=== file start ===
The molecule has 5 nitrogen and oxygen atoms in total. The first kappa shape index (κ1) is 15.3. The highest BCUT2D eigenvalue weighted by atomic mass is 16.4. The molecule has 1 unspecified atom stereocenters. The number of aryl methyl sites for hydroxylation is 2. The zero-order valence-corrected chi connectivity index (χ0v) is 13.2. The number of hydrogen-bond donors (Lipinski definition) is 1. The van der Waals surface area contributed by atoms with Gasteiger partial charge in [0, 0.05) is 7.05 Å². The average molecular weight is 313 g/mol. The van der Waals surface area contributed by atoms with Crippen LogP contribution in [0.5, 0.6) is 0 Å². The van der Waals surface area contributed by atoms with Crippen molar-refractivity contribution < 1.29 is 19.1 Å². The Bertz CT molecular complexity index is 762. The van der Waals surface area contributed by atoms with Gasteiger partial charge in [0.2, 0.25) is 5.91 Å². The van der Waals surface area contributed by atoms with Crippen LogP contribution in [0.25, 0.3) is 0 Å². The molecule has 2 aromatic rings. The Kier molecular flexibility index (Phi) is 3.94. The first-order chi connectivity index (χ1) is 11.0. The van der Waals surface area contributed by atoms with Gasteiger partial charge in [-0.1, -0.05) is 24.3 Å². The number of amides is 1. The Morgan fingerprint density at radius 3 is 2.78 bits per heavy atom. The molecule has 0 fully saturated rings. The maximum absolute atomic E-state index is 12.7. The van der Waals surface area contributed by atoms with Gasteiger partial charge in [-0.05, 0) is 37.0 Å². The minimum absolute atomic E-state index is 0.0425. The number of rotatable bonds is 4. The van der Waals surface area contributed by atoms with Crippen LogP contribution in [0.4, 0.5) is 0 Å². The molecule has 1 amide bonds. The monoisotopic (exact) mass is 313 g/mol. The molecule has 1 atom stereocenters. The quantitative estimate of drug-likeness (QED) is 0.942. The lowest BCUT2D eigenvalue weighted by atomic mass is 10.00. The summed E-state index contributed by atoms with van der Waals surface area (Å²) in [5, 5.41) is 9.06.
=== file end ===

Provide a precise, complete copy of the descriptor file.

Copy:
The molecule has 5 nitrogen and oxygen atoms in total. The first kappa shape index (κ1) is 15.3. The highest BCUT2D eigenvalue weighted by atomic mass is 16.4. The molecule has 1 unspecified atom stereocenters. The number of aryl methyl sites for hydroxylation is 2. The zero-order valence-corrected chi connectivity index (χ0v) is 13.2. The number of hydrogen-bond donors (Lipinski definition) is 1. The van der Waals surface area contributed by atoms with Gasteiger partial charge in [0, 0.05) is 7.05 Å². The average molecular weight is 313 g/mol. The van der Waals surface area contributed by atoms with Crippen LogP contribution in [0.5, 0.6) is 0 Å². The van der Waals surface area contributed by atoms with Crippen molar-refractivity contribution < 1.29 is 19.1 Å². The Bertz CT molecular complexity index is 762. The van der Waals surface area contributed by atoms with Gasteiger partial charge in [0.2, 0.25) is 5.91 Å². The van der Waals surface area contributed by atoms with Crippen LogP contribution in [0.25, 0.3) is 0 Å². The molecule has 2 aromatic rings. The Kier molecular flexibility index (Phi) is 3.94. The first-order chi connectivity index (χ1) is 11.0. The van der Waals surface area contributed by atoms with Gasteiger partial charge in [-0.1, -0.05) is 24.3 Å². The number of amides is 1. The Morgan fingerprint density at radius 3 is 2.78 bits per heavy atom. The molecule has 0 fully saturated rings. The maximum absolute atomic E-state index is 12.7. The van der Waals surface area contributed by atoms with Gasteiger partial charge in [-0.05, 0) is 37.0 Å². The minimum absolute atomic E-state index is 0.0425. The number of rotatable bonds is 4. The van der Waals surface area contributed by atoms with Crippen LogP contribution in [0.4, 0.5) is 0 Å². The molecule has 1 amide bonds. The monoisotopic (exact) mass is 313 g/mol. The molecule has 1 atom stereocenters. The quantitative estimate of drug-likeness (QED) is 0.942. The lowest BCUT2D eigenvalue weighted by atomic mass is 10.00. The summed E-state index contributed by atoms with van der Waals surface area (Å²) in [5, 5.41) is 9.06.